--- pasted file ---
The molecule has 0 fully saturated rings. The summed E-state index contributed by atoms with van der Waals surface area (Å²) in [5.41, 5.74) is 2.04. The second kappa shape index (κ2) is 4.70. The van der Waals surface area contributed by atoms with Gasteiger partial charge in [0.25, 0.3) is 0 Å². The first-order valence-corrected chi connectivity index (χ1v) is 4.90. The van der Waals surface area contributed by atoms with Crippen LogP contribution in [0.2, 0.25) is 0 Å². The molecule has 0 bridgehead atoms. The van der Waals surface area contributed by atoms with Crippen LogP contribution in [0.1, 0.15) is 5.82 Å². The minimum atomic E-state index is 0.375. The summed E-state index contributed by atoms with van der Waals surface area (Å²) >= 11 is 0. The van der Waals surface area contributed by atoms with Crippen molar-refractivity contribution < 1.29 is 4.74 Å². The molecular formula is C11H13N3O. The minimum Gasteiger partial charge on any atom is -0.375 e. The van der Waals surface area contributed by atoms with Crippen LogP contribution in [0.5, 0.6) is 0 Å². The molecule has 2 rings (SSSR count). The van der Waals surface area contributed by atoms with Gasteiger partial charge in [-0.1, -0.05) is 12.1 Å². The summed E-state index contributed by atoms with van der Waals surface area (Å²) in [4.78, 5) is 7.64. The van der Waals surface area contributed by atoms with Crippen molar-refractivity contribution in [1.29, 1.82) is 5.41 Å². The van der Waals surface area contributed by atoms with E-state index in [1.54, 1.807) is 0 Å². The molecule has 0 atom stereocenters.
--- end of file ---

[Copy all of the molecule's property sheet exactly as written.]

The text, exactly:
The molecule has 0 fully saturated rings. The summed E-state index contributed by atoms with van der Waals surface area (Å²) in [5.41, 5.74) is 2.04. The second kappa shape index (κ2) is 4.70. The van der Waals surface area contributed by atoms with Gasteiger partial charge in [0.25, 0.3) is 0 Å². The first-order valence-corrected chi connectivity index (χ1v) is 4.90. The van der Waals surface area contributed by atoms with Crippen LogP contribution in [0.2, 0.25) is 0 Å². The molecule has 0 bridgehead atoms. The van der Waals surface area contributed by atoms with Crippen LogP contribution in [0.1, 0.15) is 5.82 Å². The minimum atomic E-state index is 0.375. The summed E-state index contributed by atoms with van der Waals surface area (Å²) >= 11 is 0. The van der Waals surface area contributed by atoms with Crippen molar-refractivity contribution < 1.29 is 4.74 Å². The molecular formula is C11H13N3O. The minimum Gasteiger partial charge on any atom is -0.375 e. The van der Waals surface area contributed by atoms with Crippen LogP contribution in [0.5, 0.6) is 0 Å². The molecule has 2 rings (SSSR count). The van der Waals surface area contributed by atoms with Gasteiger partial charge in [-0.1, -0.05) is 12.1 Å². The summed E-state index contributed by atoms with van der Waals surface area (Å²) in [4.78, 5) is 7.64. The van der Waals surface area contributed by atoms with Crippen molar-refractivity contribution in [1.29, 1.82) is 5.41 Å². The van der Waals surface area contributed by atoms with E-state index in [1.54, 1.807) is 0 Å². The molecule has 0 atom stereocenters.